Taiwanese company QNAP has warned customers to secure network-attached storage (NAS) appliances and routers against a new ransomware variant called DeadBolt.
"DeadBolt has been widely targeting all NAS exposed to the Internet without any protection and encrypting users' data for Bitcoin ransom," the company said. "QNAP urges all QNAP NAS users to […] immediately update QTS to the latest available version."
A query on IoT search engine Censys shows that at least 3,687 devices have been encrypted by the DeadBolt ransomware so far, with most NAS devices located in the U.S., Taiwan, France, Italy, the U.K., Hong Kong, Germany, the Netherlands, Poland, and South Korea.
In addition, QNAP is also urging users to check if their NAS devices are public-facing, and if so, take steps to turn off the port forwarding function of the router and disable the Universal Plug and Play (UPnP) function of the QNAP NAS.
The advisory comes as Bleeping Computer revealed that QNAP NAS devices are being encrypted by the DeadBolt ransomware by exploiting a supposed zero-day vulnerability in the device's software. The attacks are believed to have started on January 25.
The ransomware strain, which locks the files with a ".deadbolt" file extension, demands that victims pay a ransom of 0.03 bitcoins (approximately $1,100) to a unique Bitcoin address in exchange for a decryption key.
On top of that, the operators of the ransomware claimed they are willing to offer complete details of the alleged zero-day flaw if QNAP pays them five bitcoins (~$186,700). It's also ready to sell the master decryption key that can be used to unlock the files for all affected victims for an extra 45 bitcoins (~$1.7 million).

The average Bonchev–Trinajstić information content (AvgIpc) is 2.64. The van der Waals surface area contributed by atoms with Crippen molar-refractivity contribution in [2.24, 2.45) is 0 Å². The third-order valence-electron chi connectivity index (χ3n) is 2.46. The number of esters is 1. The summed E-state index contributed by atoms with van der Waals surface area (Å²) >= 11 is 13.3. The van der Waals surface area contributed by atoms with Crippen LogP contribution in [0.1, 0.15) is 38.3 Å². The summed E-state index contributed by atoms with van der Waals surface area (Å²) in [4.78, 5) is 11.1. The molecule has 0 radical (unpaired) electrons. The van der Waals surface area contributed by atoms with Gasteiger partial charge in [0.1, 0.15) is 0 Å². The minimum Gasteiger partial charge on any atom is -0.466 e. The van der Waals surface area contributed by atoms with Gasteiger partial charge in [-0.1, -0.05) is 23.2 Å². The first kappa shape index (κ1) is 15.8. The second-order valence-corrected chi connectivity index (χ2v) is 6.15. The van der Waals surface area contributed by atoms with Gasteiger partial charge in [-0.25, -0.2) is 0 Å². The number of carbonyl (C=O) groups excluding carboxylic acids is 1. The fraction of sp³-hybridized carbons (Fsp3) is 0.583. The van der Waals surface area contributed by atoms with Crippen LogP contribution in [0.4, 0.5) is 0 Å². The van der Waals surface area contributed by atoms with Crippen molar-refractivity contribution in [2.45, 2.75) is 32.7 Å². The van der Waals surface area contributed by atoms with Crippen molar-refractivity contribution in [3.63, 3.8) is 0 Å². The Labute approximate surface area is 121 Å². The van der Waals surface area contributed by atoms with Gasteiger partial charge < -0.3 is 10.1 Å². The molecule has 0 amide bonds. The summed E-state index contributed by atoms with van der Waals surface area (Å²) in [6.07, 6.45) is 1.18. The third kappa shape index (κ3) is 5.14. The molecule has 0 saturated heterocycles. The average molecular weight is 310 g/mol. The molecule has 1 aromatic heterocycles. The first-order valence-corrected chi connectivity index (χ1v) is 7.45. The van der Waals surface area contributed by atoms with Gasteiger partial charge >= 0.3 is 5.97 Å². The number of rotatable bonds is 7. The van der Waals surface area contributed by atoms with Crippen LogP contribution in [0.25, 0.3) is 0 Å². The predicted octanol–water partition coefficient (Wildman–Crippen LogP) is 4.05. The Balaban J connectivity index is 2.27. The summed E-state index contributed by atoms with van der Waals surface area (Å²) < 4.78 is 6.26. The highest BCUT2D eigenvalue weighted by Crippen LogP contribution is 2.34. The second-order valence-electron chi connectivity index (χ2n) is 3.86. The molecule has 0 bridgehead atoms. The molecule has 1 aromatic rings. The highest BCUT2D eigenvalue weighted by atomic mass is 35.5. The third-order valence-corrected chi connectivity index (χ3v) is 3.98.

While it's not immediately clear if QNAP heeded to the extortion demand, the company, on Reddit, acknowledged that it had silently force-installed an emergency firmware update to "increase protection" against the ransomware, adding "It is a hard decision to make. But it is because of DeadBolt and our desire to stop this attack as soon as possible that we did this."
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QNAP devices have emerged a frequent target of ransomware groups and other criminal actors, prompting the company to issue numerous warnings in recent months. On January 7, it advised customers to safeguard their NAS devices from ransomware and brute-force attacks, and ensure that they are not exposed to the internet.
When reached for a response, QNAP said the update was triggered as part of a QTS Auto Update feature. "QNAP PSIRT leveraged the feature updating QTS to prevent from DeadBolt ransomware or other malwares' attack," the company told The Hacker News, adding the "malware exploited one of the vulnerabilities fixed in this release in QSA-21-57."
The company also said the vulnerability relates to a flaw affecting QTS and QuTS hero operating systems that, if successfully exploited, could allow attackers to run arbitrary code in the affected system. The issue has been addressed in the following versions —
- QTS 220.127.116.111 build 20211221 and later
- QTS 18.104.22.1682 build 20211223 and later
- QuTS hero h22.214.171.1242 build 20211222 and later
- QuTScloud c126.96.36.1999 build 20220119 and later
Update: QNAP, in a new statement shared today, disclosed that ransomware attacks involving DeadBolt exploited a vulnerability it patched in December, noting the updates will be applied automatically if the auto update option is toggled on. This is to "enhance security and protection of your QNAP NAS, mitigating the attack from criminals," the company said.